It was a period of learning the basics of the craft, with academic discipline and interaction with adolescents who, like her, wanted to become artists but had to prove they had strength and talent to succeed. It was also the discovery of the rhythm of urban life, of the solidarity among students, of the assertion of internal strength.
The latter factors emerged with greater intensity when, given her promising aptitudes, she was admitted to the National School of Art of Cubanacán in Havana (ENA); the highest level of professional art education at the time.
She studied there from 1971 to 1974, completing what she had learned in Cienfuegos. She had first-class teachers who were among the first generation of graduates of the ENA, such as Tomás Sánchez, Luis Miguel Valdés, Nelson Domínguez, and Ernesto García Peña. But just as important as that instruction was the endearing relationship with the illustrious and popular city, the Malecón and cultural centers, her classmates and poets, classic dance and myths of African origin.
The Zaida who temporarily returned to teach in Santa Clara after her graduation, who in the early 1980s improved her artistic gifts at the Higher Institute of Art, who later attended the École des Beaux Arts of Paris to draw from the sources of a tradition and confront her roots with the cosmopolitan ambience par excellence was, essentially, the teenager who became a young woman at the ENA: an artist who knew she was free to conquer the world without ceasing to be herself.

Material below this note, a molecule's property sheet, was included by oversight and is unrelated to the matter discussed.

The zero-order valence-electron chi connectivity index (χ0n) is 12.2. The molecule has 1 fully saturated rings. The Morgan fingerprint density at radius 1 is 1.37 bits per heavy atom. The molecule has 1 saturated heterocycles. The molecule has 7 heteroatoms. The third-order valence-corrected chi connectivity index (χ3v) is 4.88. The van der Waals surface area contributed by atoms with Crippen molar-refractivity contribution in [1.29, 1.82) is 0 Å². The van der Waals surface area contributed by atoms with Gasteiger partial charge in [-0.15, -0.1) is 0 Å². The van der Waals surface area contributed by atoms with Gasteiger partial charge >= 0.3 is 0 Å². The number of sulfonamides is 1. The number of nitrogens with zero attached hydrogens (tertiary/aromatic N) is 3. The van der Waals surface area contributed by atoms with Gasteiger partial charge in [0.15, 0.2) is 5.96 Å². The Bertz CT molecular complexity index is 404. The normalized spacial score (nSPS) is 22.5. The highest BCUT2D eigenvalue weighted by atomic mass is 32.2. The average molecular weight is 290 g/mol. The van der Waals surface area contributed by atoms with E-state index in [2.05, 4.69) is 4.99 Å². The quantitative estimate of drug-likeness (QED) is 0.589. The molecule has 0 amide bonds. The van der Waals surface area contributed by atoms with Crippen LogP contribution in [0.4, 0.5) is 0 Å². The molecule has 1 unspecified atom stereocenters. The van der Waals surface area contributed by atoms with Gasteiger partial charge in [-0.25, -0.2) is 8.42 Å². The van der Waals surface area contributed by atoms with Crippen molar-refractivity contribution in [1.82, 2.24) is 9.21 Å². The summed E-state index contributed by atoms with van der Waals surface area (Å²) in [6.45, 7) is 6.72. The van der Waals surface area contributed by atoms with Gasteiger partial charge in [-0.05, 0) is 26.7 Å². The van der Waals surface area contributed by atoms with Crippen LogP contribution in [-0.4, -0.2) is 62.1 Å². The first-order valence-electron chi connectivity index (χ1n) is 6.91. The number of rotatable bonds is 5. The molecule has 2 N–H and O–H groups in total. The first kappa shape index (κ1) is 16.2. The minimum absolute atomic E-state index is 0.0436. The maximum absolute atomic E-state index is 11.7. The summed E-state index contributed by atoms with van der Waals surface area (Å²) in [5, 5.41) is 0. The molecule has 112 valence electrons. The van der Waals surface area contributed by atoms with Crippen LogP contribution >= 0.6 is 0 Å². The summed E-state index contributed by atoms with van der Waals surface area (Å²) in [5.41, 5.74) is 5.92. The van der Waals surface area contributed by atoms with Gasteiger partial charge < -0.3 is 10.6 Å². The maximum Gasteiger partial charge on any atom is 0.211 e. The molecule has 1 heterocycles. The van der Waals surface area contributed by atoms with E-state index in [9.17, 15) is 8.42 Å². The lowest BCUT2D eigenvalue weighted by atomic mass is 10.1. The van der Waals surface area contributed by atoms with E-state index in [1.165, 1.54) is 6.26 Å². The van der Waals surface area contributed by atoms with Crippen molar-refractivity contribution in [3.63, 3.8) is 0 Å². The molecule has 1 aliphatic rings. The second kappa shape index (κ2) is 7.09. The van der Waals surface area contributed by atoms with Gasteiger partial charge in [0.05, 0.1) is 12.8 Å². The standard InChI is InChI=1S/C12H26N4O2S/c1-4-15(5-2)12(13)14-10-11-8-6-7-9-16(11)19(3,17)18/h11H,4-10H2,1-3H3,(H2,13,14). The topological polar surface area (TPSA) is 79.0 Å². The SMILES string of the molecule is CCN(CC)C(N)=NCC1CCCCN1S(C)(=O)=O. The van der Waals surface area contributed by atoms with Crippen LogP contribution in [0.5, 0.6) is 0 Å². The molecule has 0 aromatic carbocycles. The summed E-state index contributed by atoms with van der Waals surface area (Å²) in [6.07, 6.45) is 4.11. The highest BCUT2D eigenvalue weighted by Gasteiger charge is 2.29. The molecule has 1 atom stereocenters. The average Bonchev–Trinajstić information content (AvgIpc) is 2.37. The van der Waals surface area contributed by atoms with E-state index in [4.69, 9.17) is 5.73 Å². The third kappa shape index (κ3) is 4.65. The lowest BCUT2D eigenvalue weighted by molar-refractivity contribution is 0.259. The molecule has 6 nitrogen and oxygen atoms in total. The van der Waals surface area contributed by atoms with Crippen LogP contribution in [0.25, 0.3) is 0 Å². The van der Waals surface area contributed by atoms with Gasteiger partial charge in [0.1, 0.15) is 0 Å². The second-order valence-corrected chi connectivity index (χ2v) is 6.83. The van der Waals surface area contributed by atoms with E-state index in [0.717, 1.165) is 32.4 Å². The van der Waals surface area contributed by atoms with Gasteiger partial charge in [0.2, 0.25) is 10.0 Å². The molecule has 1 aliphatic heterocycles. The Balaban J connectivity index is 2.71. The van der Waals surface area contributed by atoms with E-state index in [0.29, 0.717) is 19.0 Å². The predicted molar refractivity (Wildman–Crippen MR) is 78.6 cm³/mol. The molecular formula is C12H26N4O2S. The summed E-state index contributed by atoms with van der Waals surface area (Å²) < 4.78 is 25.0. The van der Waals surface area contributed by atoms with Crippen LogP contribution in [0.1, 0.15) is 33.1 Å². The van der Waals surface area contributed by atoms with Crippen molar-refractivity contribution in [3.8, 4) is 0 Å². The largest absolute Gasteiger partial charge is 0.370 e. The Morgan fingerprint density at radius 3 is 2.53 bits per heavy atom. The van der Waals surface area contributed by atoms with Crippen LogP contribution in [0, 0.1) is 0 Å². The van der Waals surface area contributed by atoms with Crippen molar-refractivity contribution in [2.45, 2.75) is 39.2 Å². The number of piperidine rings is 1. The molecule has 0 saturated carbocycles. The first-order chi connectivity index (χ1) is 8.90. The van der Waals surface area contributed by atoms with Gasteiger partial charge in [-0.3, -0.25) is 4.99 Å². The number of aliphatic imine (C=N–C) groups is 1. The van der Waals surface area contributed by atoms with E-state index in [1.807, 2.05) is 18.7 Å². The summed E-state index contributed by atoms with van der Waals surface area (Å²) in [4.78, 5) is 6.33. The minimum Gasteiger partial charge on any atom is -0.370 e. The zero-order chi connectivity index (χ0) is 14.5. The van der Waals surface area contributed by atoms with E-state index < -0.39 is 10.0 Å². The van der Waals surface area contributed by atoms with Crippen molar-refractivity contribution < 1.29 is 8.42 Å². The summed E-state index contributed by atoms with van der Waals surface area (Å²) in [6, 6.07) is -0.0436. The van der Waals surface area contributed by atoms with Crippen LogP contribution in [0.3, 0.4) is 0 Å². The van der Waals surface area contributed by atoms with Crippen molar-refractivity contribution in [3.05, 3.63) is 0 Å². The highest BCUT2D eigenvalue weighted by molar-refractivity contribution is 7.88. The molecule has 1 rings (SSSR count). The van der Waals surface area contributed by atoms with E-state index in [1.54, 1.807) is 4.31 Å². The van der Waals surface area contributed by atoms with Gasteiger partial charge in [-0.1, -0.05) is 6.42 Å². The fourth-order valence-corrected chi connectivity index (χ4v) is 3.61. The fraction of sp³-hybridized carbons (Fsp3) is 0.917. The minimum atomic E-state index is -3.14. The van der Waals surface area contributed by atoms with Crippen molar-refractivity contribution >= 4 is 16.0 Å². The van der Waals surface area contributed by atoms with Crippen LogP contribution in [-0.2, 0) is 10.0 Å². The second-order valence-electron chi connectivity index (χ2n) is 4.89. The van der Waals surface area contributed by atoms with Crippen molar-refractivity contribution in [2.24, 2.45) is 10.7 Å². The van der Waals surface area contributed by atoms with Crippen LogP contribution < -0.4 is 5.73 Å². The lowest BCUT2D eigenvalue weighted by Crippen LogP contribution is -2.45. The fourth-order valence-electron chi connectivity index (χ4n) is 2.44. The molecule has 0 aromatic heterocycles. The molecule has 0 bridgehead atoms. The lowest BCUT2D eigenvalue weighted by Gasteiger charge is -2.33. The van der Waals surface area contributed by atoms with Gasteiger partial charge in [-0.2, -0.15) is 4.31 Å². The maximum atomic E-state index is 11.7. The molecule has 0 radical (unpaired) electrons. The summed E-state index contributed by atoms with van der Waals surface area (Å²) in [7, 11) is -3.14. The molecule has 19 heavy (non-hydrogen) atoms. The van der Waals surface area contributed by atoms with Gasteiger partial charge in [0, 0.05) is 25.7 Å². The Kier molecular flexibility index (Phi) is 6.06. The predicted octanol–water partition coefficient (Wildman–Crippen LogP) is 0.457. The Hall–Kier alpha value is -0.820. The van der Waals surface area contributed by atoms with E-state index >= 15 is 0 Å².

The confident stroke, the perseverance when facing the artistic event, the ingrained sense of belonging, the coherence between poetic spirit and compositional rigor that stand out in her work had been mastered then and is part of her style and character.
Neither post-modern winds, nor the constantly changing fashions and temptations of the market have separated Zaida from what she has wanted to be. Take it or leave it, she appears or disappears from the official prizes and acknowledgments. But it is not possible to avoid the fact that she is owner of a path she walks proudly, accompanied by her clarity and luminosity and protected by the principles she defends.